In his article Minding The Store
, Michael Norris claims Big Box and Specialty stores are more disruptive to book sellers now than the Internet was in the 1990s. He cites research from Simmons Market Research Bureau that 10 millino more consumers buy books in non-bookstore brick & mortar locations than use the Internet to procure their books.
Wow! That's staggering when you consider Amazon sells nearly 20% of all books in the United States, according to Dan Poynter
How can this be? There are several reasons. First, most book buyers are disengaged. They only purchase one to five books a year, according to Simmons Market Research Bureau. The majority of adults read intermittently and are not loyal to bookstores (despite loyalty programs), web sites or special book buying incentives. For them, the Big Box or discount store is more convenient since, chances are, they spend more time there than in bookstores.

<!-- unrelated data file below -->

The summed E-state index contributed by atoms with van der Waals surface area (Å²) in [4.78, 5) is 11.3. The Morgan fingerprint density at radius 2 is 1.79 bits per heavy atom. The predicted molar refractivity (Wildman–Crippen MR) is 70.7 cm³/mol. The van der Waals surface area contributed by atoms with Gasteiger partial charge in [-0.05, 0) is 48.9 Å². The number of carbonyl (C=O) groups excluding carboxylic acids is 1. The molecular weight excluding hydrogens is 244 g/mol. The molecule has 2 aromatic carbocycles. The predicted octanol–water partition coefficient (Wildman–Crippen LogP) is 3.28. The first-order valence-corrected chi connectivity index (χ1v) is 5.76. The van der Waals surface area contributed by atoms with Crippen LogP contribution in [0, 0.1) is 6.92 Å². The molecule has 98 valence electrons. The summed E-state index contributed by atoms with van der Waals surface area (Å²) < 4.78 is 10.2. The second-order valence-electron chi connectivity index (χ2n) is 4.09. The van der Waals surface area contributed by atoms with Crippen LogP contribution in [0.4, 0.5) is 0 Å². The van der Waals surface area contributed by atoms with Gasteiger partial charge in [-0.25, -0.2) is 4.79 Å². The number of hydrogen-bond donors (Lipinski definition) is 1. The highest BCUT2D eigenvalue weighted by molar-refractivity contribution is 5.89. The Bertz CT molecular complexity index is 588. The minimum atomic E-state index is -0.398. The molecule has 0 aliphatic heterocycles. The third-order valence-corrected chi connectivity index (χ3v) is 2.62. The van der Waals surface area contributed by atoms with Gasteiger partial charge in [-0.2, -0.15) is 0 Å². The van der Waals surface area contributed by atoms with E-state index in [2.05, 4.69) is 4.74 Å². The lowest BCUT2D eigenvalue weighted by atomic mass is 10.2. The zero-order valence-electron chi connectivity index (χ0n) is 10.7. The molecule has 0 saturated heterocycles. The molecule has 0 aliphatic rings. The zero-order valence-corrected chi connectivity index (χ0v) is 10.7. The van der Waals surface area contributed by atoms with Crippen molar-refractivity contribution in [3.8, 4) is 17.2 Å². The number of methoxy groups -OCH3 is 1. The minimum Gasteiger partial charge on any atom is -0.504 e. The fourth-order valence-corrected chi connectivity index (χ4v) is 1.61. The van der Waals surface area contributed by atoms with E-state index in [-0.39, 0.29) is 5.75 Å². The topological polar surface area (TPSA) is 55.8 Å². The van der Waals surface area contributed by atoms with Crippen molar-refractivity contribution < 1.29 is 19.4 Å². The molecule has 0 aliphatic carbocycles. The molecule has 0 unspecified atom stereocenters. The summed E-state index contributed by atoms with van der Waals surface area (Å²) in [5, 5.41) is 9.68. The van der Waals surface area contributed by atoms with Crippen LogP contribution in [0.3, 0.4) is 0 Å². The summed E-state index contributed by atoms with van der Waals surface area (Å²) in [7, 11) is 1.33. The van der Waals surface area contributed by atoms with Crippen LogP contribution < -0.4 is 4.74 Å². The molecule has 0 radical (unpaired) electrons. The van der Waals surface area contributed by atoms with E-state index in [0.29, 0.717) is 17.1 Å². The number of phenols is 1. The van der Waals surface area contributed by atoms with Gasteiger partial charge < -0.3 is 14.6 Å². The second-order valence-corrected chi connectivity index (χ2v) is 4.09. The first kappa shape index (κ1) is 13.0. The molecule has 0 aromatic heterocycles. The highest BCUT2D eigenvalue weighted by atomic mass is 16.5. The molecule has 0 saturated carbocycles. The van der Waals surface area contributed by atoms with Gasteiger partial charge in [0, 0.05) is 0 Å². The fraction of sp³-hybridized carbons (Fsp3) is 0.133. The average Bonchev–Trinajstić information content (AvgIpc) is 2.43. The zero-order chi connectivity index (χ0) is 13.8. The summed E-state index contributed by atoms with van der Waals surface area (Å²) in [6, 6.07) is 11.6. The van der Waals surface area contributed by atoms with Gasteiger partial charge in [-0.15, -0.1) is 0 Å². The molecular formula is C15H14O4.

Second, pricing. Grocery stores, discount stores or Big Box stores often have the best selling books for sale on pallets at prices lower than some indpendent bookstores can buy them.
The most important channels of distribution are changing. Amazon, Walmart, Costco & Target carry more weight than the independent bookstores or the chain stores. Regardless of how this makes you feel, there is a lesson here. Publishers and authors should not overlook the importance of these new distribution channels.